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85 reasons WEEKEND | P.13 FEBRUARY 19, 2010 VOLUME 18, NO. 7 650.964.6300 INSIDE: MOVIES | PAGE 16 Plane crash kills three, knocks out power to region By Kelsey Mesher M ountain View’s neighboring city to the north was all but shut down Wednesday after a small passenger plane crashed in East Palo Alto, killing all three people aboard the plane and causing a large-scale power outage throughout the city of Palo Alto. The plane, a twin-engine Cessna 310R, came down at 7:55 a.m. Wednesday morning at Beech and Pulgas streets. FAA officials said it had just taken off at Palo Alto Airport and was headed to Southern California. The plane’s pilot and two pas- Bernice Turner and other neighbors watch at the scene where a Cessna crashed into a residential neighborhood in East Palo Alto. MICHELLE LE Developer would restore, lease out Hangar One By Daniel DeBolt A major Emeryville-based real estate developer is proposing to restore Moffett Field’s historic Hangar One, which — if the government allows it — could save the landmark building after its toxic siding is removed in November. Eddie Orton, president of Orton Development, says he has a “realistic” plan to restore the NASA-owned hangar, which has sat vacant for years after toxic dust from its asbestos-laden siding was found inside. “We are a really successful company and we don’t need the money,” Orton said. “We do honor that building. It deserves a certain respect from all of us. INSIDE It is an extraordinary asset — we can either destroy it or we can use it.” Orton said he would not reveal the details of much of his restoration plan until he is allowed to bid on the project in a process open to other developers. But his proposal, made in a letter to Congresswoman Anna Eshoo, the Navy and NASA, mentions an initial design allowing a “diversity” of uses inside the massive hangar, which has a floor the size of 10 football fields. It says those uses could include a museum, meeting rooms, offices, research and development, light industrial, a public venue and “missionSee HANGAR ONE, page 8 sengers, all employees of the Tesla electric car company, were confirmed dead. There were no injuries or fatalities on the ground. Emergency officials said the outage had little direct impact on Mountain View, although “If they need help we’re standing by,” said Lynn Brown, Fire Department spokesman and emergency specialist. “We’re going to send as much as they need.” The plane was under a dense fog advisory with zero to onequarter-mile visibility when it took off. One witness told KTVU that the plane clipped a transmission tower before crashing into the ground. Authorities said the plane knocked out a transmission tower as well as a utility tower and power lines. Non-localized transmission lines were cut off, See CRASH, page 7 Google pressures city over plan for North Bayshore COMPANY TELLS MOUNTAIN VIEW OFFICIALS IT WANTS AREA TO BE ‘SUSTAINABLE FOR GOOGLE’ By Daniel DeBolt G oogle executives are weighing in on an ongoing discussion over the future of the company’s North Bayshore neighborhood, with representatives at Tuesday’s City Council meeting following up on a letter sent last week to city officials which calls for more homes, stores and infrastructure to be developed near the Internet giant’s headquarters. David Radcliffe, Google’s real estate director, sent the GOINGS ON 17 | MARKETPLACE 18 | REAL ESTATE 21 | VIEWPOINT 12 letter last Thursday, briefly outlining the company’s goals for a “future redevelopment” of its headquarters, which include the creation of new homes in the area, presumably for its employees. The current “Googleplex” is centered around three-story buildings built by Silicon Graphics in the 1990s, and has grown to include most of the office buildings on nearby blocks. Two weeks ago, City Council members and planning commissioners supported allowing Google and other companies to build six- and seven-story buildings in the North Bayshore area, which is bordered by Highway 101 to the south and east and Stevens Creek to the west. But after considering allowing the construction of new homes and storefronts in Google’s neighborhood along Shoreline Boulevard — a possible way to curtail car trips in and out of North Bayshore, which only has two access roads — the See GOOGLE, page 9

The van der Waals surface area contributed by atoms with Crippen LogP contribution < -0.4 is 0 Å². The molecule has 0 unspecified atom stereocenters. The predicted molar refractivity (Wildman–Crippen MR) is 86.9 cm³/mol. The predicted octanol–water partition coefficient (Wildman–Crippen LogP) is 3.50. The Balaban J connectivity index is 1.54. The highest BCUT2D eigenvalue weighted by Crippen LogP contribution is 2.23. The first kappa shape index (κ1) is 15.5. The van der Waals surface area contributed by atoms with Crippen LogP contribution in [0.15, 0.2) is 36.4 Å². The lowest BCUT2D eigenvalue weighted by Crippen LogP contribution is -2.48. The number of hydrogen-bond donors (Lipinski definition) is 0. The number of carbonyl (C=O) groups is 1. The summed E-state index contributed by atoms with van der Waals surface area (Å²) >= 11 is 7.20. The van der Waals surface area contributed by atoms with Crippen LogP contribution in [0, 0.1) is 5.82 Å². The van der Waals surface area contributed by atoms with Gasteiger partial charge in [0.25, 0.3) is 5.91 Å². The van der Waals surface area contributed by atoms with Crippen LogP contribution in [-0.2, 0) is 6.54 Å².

Mountain View Voice 02.19.2010 - Section 1

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